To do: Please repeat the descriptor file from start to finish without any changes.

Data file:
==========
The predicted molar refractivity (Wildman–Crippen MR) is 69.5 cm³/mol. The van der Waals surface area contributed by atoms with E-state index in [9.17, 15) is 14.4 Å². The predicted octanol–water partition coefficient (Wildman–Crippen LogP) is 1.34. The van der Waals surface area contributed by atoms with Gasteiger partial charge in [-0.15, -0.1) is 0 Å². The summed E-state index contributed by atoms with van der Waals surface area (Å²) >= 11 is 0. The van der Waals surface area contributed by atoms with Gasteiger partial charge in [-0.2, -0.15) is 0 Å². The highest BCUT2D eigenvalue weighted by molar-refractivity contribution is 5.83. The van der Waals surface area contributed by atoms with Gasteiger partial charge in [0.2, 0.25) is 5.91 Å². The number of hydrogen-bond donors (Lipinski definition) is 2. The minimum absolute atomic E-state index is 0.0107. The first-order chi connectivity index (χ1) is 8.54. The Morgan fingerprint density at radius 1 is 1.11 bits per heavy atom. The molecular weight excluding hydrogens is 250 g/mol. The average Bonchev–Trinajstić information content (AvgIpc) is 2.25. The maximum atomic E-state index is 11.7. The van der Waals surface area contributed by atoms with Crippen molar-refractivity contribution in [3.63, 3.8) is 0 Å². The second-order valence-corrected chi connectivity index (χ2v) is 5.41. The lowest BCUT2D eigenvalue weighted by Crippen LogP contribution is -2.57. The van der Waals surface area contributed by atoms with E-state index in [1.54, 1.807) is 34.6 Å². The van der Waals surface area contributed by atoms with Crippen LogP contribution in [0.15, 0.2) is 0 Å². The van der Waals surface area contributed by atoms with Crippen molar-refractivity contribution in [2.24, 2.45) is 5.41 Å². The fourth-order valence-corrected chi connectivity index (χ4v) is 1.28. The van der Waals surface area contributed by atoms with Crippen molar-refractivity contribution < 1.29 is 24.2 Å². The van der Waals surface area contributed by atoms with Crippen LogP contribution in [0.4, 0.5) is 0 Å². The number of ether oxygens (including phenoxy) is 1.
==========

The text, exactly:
The predicted molar refractivity (Wildman–Crippen MR) is 69.5 cm³/mol. The van der Waals surface area contributed by atoms with E-state index in [9.17, 15) is 14.4 Å². The predicted octanol–water partition coefficient (Wildman–Crippen LogP) is 1.34. The van der Waals surface area contributed by atoms with Gasteiger partial charge in [-0.15, -0.1) is 0 Å². The summed E-state index contributed by atoms with van der Waals surface area (Å²) >= 11 is 0. The van der Waals surface area contributed by atoms with Gasteiger partial charge in [-0.2, -0.15) is 0 Å². The highest BCUT2D eigenvalue weighted by molar-refractivity contribution is 5.83. The van der Waals surface area contributed by atoms with Gasteiger partial charge in [0.2, 0.25) is 5.91 Å². The number of hydrogen-bond donors (Lipinski definition) is 2. The minimum absolute atomic E-state index is 0.0107. The first-order chi connectivity index (χ1) is 8.54. The Morgan fingerprint density at radius 1 is 1.11 bits per heavy atom. The molecular weight excluding hydrogens is 250 g/mol. The average Bonchev–Trinajstić information content (AvgIpc) is 2.25. The maximum atomic E-state index is 11.7. The van der Waals surface area contributed by atoms with Crippen molar-refractivity contribution in [3.63, 3.8) is 0 Å². The second-order valence-corrected chi connectivity index (χ2v) is 5.41. The lowest BCUT2D eigenvalue weighted by Crippen LogP contribution is -2.57. The van der Waals surface area contributed by atoms with E-state index in [1.54, 1.807) is 34.6 Å². The van der Waals surface area contributed by atoms with Crippen LogP contribution in [0.15, 0.2) is 0 Å². The van der Waals surface area contributed by atoms with Crippen molar-refractivity contribution in [2.24, 2.45) is 5.41 Å². The fourth-order valence-corrected chi connectivity index (χ4v) is 1.28. The van der Waals surface area contributed by atoms with Crippen molar-refractivity contribution < 1.29 is 24.2 Å². The van der Waals surface area contributed by atoms with Crippen LogP contribution in [0.4, 0.5) is 0 Å². The number of ether oxygens (including phenoxy) is 1.